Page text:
A Guide to Looking at the Stars!

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Our night sky is mystifying and dotted with billions of shimmering stars that have graced our galaxy since the dawn of time. Stargazing is one of the oldest known past times. Look up on a clear night and you will quickly understand why the stars have inspired artists, poets, and storytellers. From Van Gogh’s painted masterpiece “A Starry Night”, to William Wordsworth’s poem, “The Stars are Mansions Built by Nature’s Hand”, the fascination with stars permeates every part of our culture.

Stars are not only inspiring, but they have served practical purposes—from guiding sailors home on dark nights to helping early nomads determine the best time to sow and harvest their crops. Those very same stars that have inspired writers and helped people adrift at sea, can be explored even today, right in your own backyard.

Let’s get kids excited about stellar science this spring.

All you have to do is look up!

Twinkle, Twinkle, Little Star, How I Wonder What You Are…

A child and parent holding a piece of paper with drawings of constellations. The parent is using scissors to cut out one of the drawings.

These little stars are anything but little. Their distance from Earth is so far that they only appear small to our naked eye. We would have to fly for 100,000 years to get to the closest star. Stars are huge hot balls of gas in space, constantly generating enormous amounts of energy that they give off as heat and light. Stars only appear to twinkle because we’re looking at them through our planet’s atmosphere. As light is emitted from stars it passes through our atmosphere and is bent and distorted by hot and cold layers of air currents. This bending and distorting causes a brief dimming and brightening making it appear as if they are twinkling.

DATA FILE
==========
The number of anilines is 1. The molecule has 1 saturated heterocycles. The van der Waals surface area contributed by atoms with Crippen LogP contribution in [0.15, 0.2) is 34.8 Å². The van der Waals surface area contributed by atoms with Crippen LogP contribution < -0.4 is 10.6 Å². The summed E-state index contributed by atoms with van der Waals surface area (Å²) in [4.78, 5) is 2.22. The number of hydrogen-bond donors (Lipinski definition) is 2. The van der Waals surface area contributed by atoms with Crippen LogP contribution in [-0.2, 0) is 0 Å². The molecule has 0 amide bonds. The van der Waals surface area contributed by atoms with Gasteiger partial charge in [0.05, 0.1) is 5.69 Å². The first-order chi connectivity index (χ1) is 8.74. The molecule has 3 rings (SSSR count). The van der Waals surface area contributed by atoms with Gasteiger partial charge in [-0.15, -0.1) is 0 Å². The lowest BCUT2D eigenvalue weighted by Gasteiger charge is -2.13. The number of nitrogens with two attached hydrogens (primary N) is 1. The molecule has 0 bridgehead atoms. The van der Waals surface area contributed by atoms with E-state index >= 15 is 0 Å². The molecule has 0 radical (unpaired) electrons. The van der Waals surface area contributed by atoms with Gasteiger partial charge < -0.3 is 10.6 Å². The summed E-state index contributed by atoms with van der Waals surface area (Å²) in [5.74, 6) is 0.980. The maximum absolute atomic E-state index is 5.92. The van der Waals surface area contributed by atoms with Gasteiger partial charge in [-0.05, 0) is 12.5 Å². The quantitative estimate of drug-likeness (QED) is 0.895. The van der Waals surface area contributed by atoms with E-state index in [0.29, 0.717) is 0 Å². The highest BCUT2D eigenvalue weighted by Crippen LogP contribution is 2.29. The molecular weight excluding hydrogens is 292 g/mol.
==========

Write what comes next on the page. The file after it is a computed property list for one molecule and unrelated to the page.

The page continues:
Stars vary in size, brightness, and colour. Their colour is an indicator of the star’s temperature. Blue stars are the hottest (more than 30,000°C), followed by white (7000°C), yellow (5000−6000°C), orange (3500C°), and red (2000C°).

The Sun is the closest star to Earth. It is a yellow star, and about 5000−6000°C. In terms of size, our Sun is a dwarf star, meaning it is just an average star in both temperature and size!

A child laying in the grass, looking up at the sky. She is holding a drawing of a constellation.

Our Sun is not the brightest star…Siriusly?

Our sun is not the smallest, biggest or even hottest star. In fact, it isn’t even the brightest. Sirius, also called Alpha Canis Majoris or Dog Star, found in the constellation Canis Major, holds the title of the brightest star in our night sky. Its name is derived from the Greek word meaning ‘glowing’ or ‘scorching’. Sirius isn’t the biggest star but appears as the brightest based on its proximity to Earth.

Connect the Dots

Our early ancestors looked up at the sky and connected the stars into familiar shapes or patterns. They saw bears, bulls, and scorpions. These patterns formed constellations which were then given names and woven into stories to explain stellar phenomena in the sky. Such star lore was practiced in many different civilizations: Sumerian, Babylonian, Greek, Roman, Indigenous, to name only a few.

Around 2,000 years ago, a Greek astronomer, Ptolemy, was the first person to record many of the constellations that we still use to this day. Although many cultures have their own stories, the names of the constellations recorded by Ptolemy have become today’s reference standard.